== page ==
Marx's songs are a southern efflorescence; dazzling, deliquescent and decidedly
romantic. The settings are of Dehmel, Hartleben, Hesse, Rilke, Zweig, Novalis
and Eichendorff among many others.
The style is pretty distinctive and perhaps a bit unvarying. The main elements
are an unfailingly impressionistic approach to piano writing and a natural
feel for the rise, fall and spring of the sung word. The songs of Cyril Scott
and John Ireland are a presence in these pages.
Nocturne is a Spanish serenade mixing Granados (of Goyescas) and Cyril
Scott. Selige Nacht has the feeling of a warm serenade.
Marienlied is concentrated glory and Bitte, an Austrian Salley
Gardens. Dinah Bryant's voice is warmly rounded though slightly boomy
in Und Gesten (a lovely song). The bell-like Hochsommernacht
is a Delian melt-down: a treasurable bejewelled miniature tone-poem of high
drama which, in its flight, seems to trace a falling and a rebirth. Speaking
of tone-poems we should not overlook the great-hearted arching romance of
the 8:36 Barkarole, setting von Schack or the similar spirited Im
Maien - also an epic scena at 6:09. This contrasts with the delicate
pictorialism of Windräder with its Grecian piano accompaniment
There is a Housman-like resignation in Nachtgebet and the beautifully
floated word 'Augen' marks out Ms Bryant's artistry. The music and the words
are a counterpart for the Grecian Lad 'as I hear tell'. Blumenthal has a
magical touch. Listen to him in the closing bars of the song. More vigorous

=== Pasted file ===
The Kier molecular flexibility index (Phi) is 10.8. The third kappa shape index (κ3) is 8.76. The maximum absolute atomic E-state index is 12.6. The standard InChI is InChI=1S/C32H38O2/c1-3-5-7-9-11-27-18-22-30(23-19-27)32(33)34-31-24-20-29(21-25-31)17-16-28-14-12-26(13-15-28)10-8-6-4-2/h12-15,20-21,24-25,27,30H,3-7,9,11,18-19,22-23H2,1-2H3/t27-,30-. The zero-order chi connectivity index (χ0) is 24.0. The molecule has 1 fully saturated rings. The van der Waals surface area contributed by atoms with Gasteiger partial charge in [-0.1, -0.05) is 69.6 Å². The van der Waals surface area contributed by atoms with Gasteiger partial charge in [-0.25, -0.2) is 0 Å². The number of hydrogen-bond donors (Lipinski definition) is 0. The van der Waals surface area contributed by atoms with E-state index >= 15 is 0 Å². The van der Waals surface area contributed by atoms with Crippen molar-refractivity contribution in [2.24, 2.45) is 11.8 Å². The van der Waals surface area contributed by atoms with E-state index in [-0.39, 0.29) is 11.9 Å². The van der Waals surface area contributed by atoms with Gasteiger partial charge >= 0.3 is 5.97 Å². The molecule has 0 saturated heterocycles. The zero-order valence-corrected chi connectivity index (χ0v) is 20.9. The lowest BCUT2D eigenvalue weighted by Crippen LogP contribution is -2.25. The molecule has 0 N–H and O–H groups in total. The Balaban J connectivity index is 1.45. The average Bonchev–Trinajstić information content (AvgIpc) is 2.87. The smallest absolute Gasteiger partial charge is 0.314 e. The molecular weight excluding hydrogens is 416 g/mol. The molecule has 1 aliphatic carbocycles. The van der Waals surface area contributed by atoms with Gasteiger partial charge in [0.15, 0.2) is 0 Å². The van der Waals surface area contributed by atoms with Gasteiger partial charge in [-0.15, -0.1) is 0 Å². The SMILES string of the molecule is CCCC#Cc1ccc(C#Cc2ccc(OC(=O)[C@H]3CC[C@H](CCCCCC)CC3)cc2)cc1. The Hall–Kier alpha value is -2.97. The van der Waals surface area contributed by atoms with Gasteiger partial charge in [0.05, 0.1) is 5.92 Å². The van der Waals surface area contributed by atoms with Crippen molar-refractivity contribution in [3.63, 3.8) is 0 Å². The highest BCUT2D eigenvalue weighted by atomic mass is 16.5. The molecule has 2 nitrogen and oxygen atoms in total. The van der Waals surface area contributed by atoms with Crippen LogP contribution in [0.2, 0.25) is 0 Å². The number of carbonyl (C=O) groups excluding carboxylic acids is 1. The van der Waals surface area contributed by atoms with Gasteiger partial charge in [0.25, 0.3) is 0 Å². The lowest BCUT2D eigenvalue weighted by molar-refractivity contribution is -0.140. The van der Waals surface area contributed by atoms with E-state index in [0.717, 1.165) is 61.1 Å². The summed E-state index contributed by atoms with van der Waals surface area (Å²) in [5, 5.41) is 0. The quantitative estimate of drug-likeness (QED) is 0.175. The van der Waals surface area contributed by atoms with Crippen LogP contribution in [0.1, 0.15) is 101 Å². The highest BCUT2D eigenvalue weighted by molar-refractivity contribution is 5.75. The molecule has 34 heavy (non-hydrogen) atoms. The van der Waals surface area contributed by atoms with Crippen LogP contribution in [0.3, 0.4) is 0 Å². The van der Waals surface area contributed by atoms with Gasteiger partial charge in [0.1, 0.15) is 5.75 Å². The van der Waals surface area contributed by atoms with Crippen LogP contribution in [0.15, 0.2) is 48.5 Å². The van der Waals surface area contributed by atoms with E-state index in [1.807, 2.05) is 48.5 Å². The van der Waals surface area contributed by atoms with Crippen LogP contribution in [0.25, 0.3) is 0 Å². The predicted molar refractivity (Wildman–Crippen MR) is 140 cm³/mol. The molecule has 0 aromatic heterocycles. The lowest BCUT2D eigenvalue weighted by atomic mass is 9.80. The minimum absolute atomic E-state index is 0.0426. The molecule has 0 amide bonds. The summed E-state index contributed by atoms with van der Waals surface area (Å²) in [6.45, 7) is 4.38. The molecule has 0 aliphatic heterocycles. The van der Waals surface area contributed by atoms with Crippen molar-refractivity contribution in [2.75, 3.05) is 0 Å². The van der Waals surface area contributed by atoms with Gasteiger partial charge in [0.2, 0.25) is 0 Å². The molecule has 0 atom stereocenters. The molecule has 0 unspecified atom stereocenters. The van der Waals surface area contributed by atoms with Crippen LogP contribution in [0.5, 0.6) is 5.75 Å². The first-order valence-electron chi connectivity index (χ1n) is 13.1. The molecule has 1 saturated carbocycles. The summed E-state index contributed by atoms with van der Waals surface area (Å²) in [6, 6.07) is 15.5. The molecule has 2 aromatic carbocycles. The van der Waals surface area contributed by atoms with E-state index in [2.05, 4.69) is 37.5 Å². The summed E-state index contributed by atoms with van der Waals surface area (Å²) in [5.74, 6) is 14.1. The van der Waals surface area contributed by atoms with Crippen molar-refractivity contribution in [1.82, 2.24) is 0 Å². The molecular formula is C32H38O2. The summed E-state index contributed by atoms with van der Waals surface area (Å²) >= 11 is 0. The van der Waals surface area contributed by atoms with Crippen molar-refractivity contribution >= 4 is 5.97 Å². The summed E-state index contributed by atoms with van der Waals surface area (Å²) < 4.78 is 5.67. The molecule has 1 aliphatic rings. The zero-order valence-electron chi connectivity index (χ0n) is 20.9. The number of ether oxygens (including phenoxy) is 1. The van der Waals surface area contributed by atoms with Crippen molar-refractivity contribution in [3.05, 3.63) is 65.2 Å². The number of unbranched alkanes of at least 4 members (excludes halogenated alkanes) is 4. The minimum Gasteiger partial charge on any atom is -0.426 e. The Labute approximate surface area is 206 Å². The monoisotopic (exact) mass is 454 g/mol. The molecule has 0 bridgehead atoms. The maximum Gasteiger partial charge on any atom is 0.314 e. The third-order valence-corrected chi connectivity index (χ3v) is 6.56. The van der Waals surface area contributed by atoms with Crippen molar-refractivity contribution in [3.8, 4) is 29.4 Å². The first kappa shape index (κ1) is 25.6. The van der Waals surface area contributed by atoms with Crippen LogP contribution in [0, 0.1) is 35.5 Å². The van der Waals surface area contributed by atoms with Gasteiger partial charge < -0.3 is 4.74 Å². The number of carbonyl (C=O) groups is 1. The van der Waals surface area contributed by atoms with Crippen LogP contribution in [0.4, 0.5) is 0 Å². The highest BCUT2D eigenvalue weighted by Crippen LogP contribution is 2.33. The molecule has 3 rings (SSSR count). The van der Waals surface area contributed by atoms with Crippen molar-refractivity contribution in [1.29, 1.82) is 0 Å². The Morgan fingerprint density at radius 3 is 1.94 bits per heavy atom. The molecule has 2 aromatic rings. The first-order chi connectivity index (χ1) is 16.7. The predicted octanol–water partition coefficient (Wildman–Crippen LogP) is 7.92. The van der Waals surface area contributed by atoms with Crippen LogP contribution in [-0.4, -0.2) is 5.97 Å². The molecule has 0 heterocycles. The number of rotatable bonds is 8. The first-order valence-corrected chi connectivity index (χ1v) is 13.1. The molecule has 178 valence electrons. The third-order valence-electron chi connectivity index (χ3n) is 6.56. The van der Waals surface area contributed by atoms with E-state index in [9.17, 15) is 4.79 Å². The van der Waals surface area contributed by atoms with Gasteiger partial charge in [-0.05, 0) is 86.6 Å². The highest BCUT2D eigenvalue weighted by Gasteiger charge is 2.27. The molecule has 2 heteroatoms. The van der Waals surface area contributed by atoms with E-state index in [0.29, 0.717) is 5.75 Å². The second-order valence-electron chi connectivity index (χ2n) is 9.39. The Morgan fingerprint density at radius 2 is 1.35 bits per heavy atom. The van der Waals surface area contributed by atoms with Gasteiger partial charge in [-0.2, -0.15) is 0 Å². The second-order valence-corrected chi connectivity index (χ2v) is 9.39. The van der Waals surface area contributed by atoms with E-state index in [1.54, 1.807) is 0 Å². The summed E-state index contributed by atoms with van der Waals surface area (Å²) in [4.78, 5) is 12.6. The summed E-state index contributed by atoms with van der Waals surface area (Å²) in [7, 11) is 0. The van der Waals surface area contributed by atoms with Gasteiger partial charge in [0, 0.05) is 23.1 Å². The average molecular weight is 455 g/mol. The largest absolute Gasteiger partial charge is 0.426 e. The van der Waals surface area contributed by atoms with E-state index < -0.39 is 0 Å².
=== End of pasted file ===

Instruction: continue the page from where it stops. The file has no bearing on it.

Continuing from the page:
moods sweep through Und gesten
and Waldseligkeit (the
hearty Warlock), Die Elfe (jolly) and Ein Drängen (stormy).
The texts are in German with English translations. There are English, French
and German notes by Ernest Huffman and Daniel Blumenthal. This project appears
to be Blumenthal's and his notes recount his discovery of Marx through Marx
pupil, Josef Blatt and his gradual exploration of the lieder through archival
recordings. It would seem natural then for Blumenthal to tackle the Castelli
Romani, Marx's dizzyingly colourful work for piano and orchestra.
The printing on the booklet and insert looks rather tired but there are no
complaints about these fine songs, well sung and played as they are. Do not
forget Marie-Paule Milone and Denis Pascal in the 28 songs (plus 7 piano
solo pieces and the complete works for cello and piano) on a 2CD set
(72:34+79:10) - Disques Fy et du Solstice SOCD 104/5. The Solstice set comes
with remarkably detailed and enjoyable notes by the redoubtable Michel Fleury.
Recommended to lieder fanciers and those who would like to discover the softer
Italianate side of Austrian romanticism: soft warm breezes from the South!